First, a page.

At the beginning of the third act with his second bull, he made a geometric error, one of the few that he had ever committed. The bull drove a vicious horn into Joselito's lower abdomen, then ripped upward. His intestines flew into the air.
He died in the infirmary, but the surgeons were able to revive him. The next day, the headline of one Mexico City newspaper announced, NO HOPE FOR HUERTA'S LIFE.
He hung on. He endured three surgeries in as many weeks. Surgeons removed pieces of infected intestines. There were other complications. Joselito began to believe that he would die. He looked like a refugee from Biafra. Finally, the surgeons announced that he would live, but he would never face another bull. He might never again walk. The injury was labeled the worst, non-fatal goring in Mexican bullfight history.
Scarcely a year later, Joselito Huerta returned to the rings. But, once again, disaster struck. A horn hit him in the side of the head. He considered it just another golpe. But, he began to suffer severed headaches. Then, a few weeks later, just prior to a corrida, he collapsed and became comatose.
He was flown to Switzerland, where surgeons removed a non-malignant tumor from his brain. The prognosis was that Joselito Huerta would spend the rest of his life in a wheelchair.
A few months later, he again returned to the rings. When I asked him why he did not use his injuries as an honorable exit, he responded, "For more than a quarter century, the bulls have been my life. I must not, at this late date, allow them to dictate to me. I shall decide when I'll retire; I cannot allow the bulls to make that decision for me."
A year later, Joselito Huerta did retire. On Jan. 28, 1973, he removed the pigtail from the back of his head, scooped up a handful of sand from the floor of La Plaza Mexico, kissed it and let it run through his fingers. The crowd cheered. Many wept. At last, they realized that for so many years, they had ignored a true genius.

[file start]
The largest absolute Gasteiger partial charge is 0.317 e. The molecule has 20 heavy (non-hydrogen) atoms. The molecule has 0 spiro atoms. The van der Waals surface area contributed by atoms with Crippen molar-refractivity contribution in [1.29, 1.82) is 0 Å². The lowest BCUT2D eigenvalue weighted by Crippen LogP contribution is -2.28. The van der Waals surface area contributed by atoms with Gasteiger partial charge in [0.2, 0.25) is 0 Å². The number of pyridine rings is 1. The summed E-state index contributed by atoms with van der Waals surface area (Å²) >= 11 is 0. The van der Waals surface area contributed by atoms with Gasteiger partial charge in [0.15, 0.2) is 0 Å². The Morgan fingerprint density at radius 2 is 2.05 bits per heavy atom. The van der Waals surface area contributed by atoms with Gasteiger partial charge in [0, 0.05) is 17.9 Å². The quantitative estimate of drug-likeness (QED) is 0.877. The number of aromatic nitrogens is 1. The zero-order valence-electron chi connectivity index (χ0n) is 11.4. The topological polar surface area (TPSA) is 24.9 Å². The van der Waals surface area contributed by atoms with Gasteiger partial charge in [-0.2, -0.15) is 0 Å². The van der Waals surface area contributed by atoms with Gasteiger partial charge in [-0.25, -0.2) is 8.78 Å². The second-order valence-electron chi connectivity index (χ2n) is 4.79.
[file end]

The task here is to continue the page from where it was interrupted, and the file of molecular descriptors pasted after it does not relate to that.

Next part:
But, three years ago, Huerta contracted Hepatitis C. And, on July 11, that affliction killed him. He leaves his wife, Martha Chávez de Huerta and Children Iliana, José, Jorge, and Omar.
Adios, Joselito. You were a fine torero, a great gentleman, and good friend. I'll miss you.
by Gary Sloan
The seventh corrida of the 2001 season was celebrated, July 15, and featured Rafael Ortega, Oscar San roman, and Uriel Moreno "El Zapata," facing bulls of Mimiahuapan.
The bulls ranged from 440-495 kilos and were difficult.
Rafael opened with rather tepid verónicas and the media. After two hard pics, Ortega placed banderillas, but found himself in dangerous circumstances. As he fled, with the bull gaining ground, Oscar San Roman dashed out and made the takeaway. The crowd applauded him.
But, the bull, "Joselito," proved to be very difficult and dangerous. But, Ortega managed to work it well, killed well, and won an ear. The matador also managed to win an ear from his second bull, following a very good performance.
Oscar was applauded for his efforts to his first bull. He did better with his second bull, although his performance was disjointed and devoid of domination. But, following a good sword, he earned an ear.
Obviously still bothered by a goring that he received a few weeks ago, El Zapata was, nevertheless, eager to succeed. He accomplished little with his first bull, but, with his second animal, he suffered a horrendous mauling, which luckily resulted in no goring. Nevertheless, the performance was good enough to win an ear, although the public petitioned for the second appendage.